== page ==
Session 3: Creating a Hierarchical Exposure Plan

A graded hierarchy of feared situations is developed, starting from the least to the most anxiety-provoking scenarios. For example, it might begin with thinking about being near children and progress to more direct exposures, like being in a park where children are present. From experience, this is less frightening than it might seem when reading about it, as it is carefully managed by your therapist.

Session 4: In Vivo Exposure

In vivo exposure involves confronting real-life situations that trigger obsessions, such as visiting places where children are present. The therapist guides the patient through these exposures, helping them stay in the situation long enough for their anxiety to decrease naturally. This session focuses on the initial, lower-level exposures from the hierarchical plan. The patient practices these exposures between sessions, gradually building confidence.

Session 5: Imaginal Exposure

Imaginal exposure is used for scenarios that cannot be physically confronted. Patients visualize feared situations to reduce their anxiety gradually. The therapist helps the patient create detailed scripts that describe their feared situations in vivid detail. The patient listens to or reads these scripts repeatedly until their anxiety decreases. This method helps reduce the power of the intrusive thoughts by demonstrating that they do not lead to actual harm.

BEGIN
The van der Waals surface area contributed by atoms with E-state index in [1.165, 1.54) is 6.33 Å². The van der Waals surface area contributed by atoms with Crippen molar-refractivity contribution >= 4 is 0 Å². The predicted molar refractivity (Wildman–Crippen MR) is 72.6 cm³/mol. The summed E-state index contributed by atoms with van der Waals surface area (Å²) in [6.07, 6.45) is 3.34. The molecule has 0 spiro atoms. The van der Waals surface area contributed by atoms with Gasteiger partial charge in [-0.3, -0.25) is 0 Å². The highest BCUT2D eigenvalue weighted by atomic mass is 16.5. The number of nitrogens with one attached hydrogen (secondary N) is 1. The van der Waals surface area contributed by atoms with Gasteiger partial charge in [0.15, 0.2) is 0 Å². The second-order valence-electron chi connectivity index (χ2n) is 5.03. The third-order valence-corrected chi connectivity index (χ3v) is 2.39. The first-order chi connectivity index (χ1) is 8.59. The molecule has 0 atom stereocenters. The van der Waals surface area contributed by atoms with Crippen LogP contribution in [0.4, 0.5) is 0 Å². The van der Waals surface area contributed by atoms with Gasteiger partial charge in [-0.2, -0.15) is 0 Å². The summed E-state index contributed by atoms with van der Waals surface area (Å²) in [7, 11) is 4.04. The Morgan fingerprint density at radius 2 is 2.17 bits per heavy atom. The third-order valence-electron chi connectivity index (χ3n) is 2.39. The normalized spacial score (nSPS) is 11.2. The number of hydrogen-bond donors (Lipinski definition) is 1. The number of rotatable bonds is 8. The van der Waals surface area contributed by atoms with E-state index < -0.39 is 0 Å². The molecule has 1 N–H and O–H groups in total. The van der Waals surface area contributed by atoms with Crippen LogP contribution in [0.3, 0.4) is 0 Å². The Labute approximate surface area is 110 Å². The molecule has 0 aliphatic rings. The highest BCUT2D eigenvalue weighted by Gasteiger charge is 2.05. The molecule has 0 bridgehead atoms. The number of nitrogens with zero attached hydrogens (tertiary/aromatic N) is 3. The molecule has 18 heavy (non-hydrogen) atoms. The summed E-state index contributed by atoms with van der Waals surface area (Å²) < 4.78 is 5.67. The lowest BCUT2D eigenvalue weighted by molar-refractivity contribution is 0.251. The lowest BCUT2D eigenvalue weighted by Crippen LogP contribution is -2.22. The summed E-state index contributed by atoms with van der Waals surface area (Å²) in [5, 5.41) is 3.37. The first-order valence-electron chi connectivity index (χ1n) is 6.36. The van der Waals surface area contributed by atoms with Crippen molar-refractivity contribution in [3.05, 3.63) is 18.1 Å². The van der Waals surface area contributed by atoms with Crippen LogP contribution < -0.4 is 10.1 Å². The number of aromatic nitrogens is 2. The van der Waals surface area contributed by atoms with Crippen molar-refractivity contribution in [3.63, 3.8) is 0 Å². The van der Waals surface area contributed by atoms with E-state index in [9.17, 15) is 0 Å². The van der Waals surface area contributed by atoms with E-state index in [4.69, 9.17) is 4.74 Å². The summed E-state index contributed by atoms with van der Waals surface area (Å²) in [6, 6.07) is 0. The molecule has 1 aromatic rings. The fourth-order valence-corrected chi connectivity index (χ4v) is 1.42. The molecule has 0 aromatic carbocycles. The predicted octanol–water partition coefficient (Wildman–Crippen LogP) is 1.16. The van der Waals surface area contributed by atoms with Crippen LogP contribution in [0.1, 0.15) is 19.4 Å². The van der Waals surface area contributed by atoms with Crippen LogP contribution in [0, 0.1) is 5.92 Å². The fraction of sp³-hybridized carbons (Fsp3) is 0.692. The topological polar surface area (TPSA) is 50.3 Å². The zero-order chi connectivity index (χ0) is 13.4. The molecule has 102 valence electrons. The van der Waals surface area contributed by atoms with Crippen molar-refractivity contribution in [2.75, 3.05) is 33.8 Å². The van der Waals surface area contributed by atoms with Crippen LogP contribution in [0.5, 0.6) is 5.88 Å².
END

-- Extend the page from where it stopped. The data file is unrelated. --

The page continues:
Session 6: Response Prevention

Response prevention involves refraining from performing compulsive behaviours. Practical strategies include delaying the behavior, using mindfulness techniques, and employing coping strategies to resist the urge to perform compulsions. The therapist works with the patient to develop a plan for resisting compulsions, providing support and reinforcement as the patient practices these strategies.

Session 7: Cognitive Restructuring

Techniques for challenging and changing maladaptive thoughts associated with POCD are employed. Cognitive restructuring exercises help patients reframe their intrusive thoughts more rationally, reducing their distress and anxiety. The therapist teaches the patient how to identify cognitive distortions and replace them with more balanced and realistic thoughts. This session often involves written exercises and practice in identifying and challenging distorted thinking.

Sessions 8-12: Continued ERP and Cognitive Restructuring

The following sessions focus on continued ERP and cognitive restructuring. The therapist helps the patient tackle more challenging exposures on the hierarchical list and reinforces cognitive restructuring techniques. Patients are encouraged to practice these skills daily and bring any difficulties to the sessions for troubleshooting and support. Progress is reviewed, and adjustments are made to the treatment plan as needed.

Finding a qualified CBT therapist is crucial for effective treatment. Online directories and professional organizations can help locate specialists. I always tell people to check in with their family doctor as they usually have a list of therapists in the area. Additional resources include self-help books, online forums, and support groups for individuals with POCD, providing ongoing support and community.


  1. Foa, E. B., Yadin, E., & Lichner, T. K. (2012). Exposure and Response (Ritual) Prevention for Obsessive-Compulsive Disorder. Oxford University Press.
  2. Abramowitz, J. S., McKay, D., & Storch, E. A. (2017). The Wiley Handbook of Obsessive Compulsive Disorders. Wiley-Blackwell.
  3. Journal of Anxiety Disorders. (2019). “Effectiveness of Cognitive Behavioral Therapy for POCD: A Case Study”. Volume 63, Pages 45-50.